re: Poker & I don't understand pot odds?
Hi Slavva,
Maybe I can explain, you don't need to fully understand pot odds to play poker. I know plenty of players that don't use pot odds directly, they use their intuition to decide whether to call or fold and that can work very well. For example you have 500 chips there is 400 in a pot and you have a flush draw on the turn needing 1 diamond to make a hand, I bet 40 you intuitively think 40 isn't much it's good value, I have a good chance, it's worth it and if it goes wrong I still have nearly 500 chips to play a few more hands. But if I bet 400 you intuitively think that's a big bet I have a good chance but it's not good value, if I don't get a diamond I have only 100 left I will be crippled I can't risk that much I don't even have a pair, it's better to wait. A player that has never studied pot odds will think like that and learn pot odds intuitively as he plays without ever reading up on it. The numbers I have given make it fairly easy to know whether to fold or call even an early beginner would know. Then as time goes by a person becomes more experienced their intuition becomes more finely tuned and they automatically apply that strategy to much more complex situations. So you might not think you understand pot odds you may have never even heard the term pot odds, but if you play poker you will have made decisions like the one above many many times and in that sense you do understand and use pot odds intuitively. A player not using intuition could use mathamatics, poker software, or a calculator to see that in the example above the pot lays odds of 11:1 (8.3%) and 2:1 (33%) respectively. Your odds of filling your flush are approx 4:1 (20%) so 11:1 is bigger call it, 2:1 is smaller fold it. It is the same result but the pure mathamatical solution unlike the intuitive player hasn't considered stack odds regarding being healthy to carry on or being crippled in future hands which is very important in tournaments and 50/50 SnGs.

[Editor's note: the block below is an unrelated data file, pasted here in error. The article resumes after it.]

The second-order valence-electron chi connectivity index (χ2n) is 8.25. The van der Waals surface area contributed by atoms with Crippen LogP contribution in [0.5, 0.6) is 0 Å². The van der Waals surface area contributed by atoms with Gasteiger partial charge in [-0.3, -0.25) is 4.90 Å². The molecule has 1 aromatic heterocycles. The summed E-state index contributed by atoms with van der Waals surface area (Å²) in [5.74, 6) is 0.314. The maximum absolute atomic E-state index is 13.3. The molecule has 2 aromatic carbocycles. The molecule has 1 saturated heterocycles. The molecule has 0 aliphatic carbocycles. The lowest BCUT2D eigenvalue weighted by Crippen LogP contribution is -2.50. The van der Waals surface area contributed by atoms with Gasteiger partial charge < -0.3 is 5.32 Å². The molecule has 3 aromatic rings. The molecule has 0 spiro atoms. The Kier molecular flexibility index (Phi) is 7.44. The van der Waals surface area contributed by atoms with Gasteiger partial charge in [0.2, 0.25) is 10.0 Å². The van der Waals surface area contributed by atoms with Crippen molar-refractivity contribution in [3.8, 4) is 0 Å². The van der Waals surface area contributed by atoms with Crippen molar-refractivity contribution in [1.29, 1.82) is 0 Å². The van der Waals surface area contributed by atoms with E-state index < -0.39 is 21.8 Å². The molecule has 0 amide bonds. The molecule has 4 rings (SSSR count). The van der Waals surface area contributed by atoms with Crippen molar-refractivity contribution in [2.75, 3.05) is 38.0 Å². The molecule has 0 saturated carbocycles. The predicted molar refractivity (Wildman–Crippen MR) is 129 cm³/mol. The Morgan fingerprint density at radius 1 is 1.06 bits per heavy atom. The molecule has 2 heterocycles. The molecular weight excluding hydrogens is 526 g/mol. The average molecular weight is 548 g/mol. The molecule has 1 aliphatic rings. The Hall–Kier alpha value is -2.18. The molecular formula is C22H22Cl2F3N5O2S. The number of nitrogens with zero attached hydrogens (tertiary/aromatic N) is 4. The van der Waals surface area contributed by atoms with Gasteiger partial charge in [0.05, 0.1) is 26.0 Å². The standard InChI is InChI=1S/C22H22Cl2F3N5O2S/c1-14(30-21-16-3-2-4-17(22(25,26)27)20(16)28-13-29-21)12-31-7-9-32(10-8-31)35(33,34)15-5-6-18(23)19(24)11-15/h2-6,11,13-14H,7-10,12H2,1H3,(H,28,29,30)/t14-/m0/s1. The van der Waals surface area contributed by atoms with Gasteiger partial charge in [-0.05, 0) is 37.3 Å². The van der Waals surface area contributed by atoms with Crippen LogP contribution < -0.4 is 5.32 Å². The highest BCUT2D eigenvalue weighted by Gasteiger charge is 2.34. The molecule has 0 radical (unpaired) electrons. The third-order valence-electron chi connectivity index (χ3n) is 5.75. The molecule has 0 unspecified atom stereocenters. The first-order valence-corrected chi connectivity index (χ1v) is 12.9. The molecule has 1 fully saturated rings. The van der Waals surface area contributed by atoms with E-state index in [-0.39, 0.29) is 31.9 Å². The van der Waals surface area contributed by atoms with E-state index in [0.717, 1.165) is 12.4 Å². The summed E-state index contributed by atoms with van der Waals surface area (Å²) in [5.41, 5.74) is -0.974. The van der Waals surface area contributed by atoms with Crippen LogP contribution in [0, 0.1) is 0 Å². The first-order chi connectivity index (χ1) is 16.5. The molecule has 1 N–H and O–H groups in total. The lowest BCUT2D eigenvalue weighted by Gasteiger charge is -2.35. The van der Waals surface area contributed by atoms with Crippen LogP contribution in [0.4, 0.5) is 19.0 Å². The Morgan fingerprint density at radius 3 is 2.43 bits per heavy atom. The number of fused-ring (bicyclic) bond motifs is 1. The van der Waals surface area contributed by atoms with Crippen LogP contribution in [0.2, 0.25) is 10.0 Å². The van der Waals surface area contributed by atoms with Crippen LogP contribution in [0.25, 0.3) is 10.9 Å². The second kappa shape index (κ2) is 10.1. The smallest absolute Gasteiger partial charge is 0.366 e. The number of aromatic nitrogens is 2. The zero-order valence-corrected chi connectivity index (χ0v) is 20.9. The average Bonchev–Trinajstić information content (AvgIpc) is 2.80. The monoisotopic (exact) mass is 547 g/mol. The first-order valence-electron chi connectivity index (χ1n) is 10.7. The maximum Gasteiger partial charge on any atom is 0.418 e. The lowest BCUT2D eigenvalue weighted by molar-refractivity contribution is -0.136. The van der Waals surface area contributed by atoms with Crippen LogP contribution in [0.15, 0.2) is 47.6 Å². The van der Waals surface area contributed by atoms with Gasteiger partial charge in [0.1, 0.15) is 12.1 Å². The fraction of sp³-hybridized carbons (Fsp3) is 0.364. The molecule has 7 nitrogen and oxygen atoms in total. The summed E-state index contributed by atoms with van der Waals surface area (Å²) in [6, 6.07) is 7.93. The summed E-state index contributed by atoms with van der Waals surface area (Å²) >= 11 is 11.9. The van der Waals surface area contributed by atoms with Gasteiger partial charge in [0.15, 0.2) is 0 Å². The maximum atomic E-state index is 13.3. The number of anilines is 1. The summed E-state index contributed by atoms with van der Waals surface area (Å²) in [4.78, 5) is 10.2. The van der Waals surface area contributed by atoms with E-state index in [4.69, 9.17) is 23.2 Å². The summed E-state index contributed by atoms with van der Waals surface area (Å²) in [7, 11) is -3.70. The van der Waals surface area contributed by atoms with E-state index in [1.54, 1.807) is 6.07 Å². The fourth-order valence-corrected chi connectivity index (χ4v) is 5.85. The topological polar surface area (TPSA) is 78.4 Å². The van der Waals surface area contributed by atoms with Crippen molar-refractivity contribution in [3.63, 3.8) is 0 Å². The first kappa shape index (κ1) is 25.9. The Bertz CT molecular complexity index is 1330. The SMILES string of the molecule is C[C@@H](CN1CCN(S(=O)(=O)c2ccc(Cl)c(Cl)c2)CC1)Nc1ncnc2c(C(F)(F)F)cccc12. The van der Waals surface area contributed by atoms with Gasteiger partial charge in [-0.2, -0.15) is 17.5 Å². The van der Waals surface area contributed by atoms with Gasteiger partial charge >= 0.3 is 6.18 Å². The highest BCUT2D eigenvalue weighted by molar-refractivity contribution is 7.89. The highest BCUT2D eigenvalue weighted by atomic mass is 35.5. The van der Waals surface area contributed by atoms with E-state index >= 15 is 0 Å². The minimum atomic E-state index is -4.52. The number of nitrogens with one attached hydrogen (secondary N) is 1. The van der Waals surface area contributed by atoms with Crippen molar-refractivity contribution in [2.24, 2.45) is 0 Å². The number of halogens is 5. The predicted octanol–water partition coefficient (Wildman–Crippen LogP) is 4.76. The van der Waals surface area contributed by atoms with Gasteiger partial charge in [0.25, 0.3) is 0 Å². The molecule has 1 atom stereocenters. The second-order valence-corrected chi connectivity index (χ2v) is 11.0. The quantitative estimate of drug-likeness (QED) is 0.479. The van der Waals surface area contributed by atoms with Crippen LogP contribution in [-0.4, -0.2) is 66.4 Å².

#7




Kelly nailed it pot odd is basically how much $ is in the pot, say $10 and it cost you $2 to call it you are getting 51 on your money. there are different ways to figure pot odd figuring your outs (cards you need to make hand straight or flush etc) fig the % say your flush draw 20% you would need the pot odd to be like $20 into a $100 pot. more advanced would be implied odds but that's deeper though math stuff gl I hope this helps